In contrast, in the city of Alexandria, north of Syene, there was a column that cast a shadow. Eratosthenes measured the shadow at noon on the longest day of the year and, using simple geometry, calculated that the apex angle of the triangle formed by the column and its shadow was 7.2 degrees.

Moved to Egypt to work at the Great Library of Alexandria. Eratosthenes teaching in Alexandria | Bernardo Strozzi, 1635, from Wikipedia, Musée des beaux-arts de Montréal

This same angle defines the corresponding sector of the Earth's circumference, stretching from Alexandria to Syene (see illustration). Thus, the ratio of 7.2 degrees to the full 360 degrees of a circle is equivalent to the ratio between the distance from Alexandria to Syene and the Earth's circumference. Eratosthenes knew that a camel caravan took roughly 50 days to travel the distance between these points, and by measuring its average speed, he estimated the distance to be around 5,000 stadia – about 833 kilometers in modern terms. From this, he calculated the Earth's circumference to be approximately 41,700 kilometers. The actual circumference of the Earth, as we know today, is about 40,100 kilometers, making Eratosthenes' calculation astonishingly accurate. However, his extraordinary achievement remained largely unknown for many centuries, until it was rediscovered during the Middle Ages.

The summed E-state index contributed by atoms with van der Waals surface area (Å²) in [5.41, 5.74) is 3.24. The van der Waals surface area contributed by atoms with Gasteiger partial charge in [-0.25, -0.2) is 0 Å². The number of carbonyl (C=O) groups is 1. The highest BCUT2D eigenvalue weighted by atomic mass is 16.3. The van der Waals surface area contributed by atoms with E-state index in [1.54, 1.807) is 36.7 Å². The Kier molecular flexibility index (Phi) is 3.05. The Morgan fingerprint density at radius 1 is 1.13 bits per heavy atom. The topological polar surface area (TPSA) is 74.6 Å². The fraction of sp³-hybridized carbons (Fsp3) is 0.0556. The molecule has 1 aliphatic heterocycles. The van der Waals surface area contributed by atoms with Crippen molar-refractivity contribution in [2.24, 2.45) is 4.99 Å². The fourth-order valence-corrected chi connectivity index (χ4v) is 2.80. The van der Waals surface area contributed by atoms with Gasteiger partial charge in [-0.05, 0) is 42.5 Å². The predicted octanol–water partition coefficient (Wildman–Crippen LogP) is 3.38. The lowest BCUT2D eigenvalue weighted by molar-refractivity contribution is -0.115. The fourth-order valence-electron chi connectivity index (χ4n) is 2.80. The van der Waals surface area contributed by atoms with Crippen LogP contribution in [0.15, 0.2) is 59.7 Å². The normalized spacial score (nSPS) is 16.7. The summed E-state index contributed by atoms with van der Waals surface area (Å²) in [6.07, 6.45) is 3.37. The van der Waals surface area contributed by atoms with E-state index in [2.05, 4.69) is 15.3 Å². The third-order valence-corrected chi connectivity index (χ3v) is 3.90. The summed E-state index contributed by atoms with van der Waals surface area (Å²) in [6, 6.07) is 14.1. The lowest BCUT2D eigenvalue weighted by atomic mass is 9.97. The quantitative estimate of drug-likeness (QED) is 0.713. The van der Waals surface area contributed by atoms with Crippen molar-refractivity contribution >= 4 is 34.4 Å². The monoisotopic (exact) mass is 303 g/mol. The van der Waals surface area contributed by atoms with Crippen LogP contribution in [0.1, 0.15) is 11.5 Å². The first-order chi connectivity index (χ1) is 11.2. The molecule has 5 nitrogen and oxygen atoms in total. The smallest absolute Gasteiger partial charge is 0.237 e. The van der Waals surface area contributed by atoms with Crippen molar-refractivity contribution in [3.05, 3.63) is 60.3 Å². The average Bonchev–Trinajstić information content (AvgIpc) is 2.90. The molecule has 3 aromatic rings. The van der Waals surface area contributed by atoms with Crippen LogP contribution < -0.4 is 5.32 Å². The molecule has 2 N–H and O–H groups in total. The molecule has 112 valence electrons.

Calculated the Earth's circumference using a column and geometry. Illustration of Eratosthenes' calculation | From Wikipedia, cmglee, David Monniaux, jimht

It’s no surprise that the Rishpon globe allows for replicating this experiment. At noon on the summer solstice, simply place a small vertical column at the location of Alexandria on the globe and measure its shadow length. It's a fantastic educational experience to try at school or in the backyard – bringing this ancient experiment to life and literally placing you 'on the globe.

Special thanks to my friend Dr. Moshe Rishpon for the idea and insights for this article.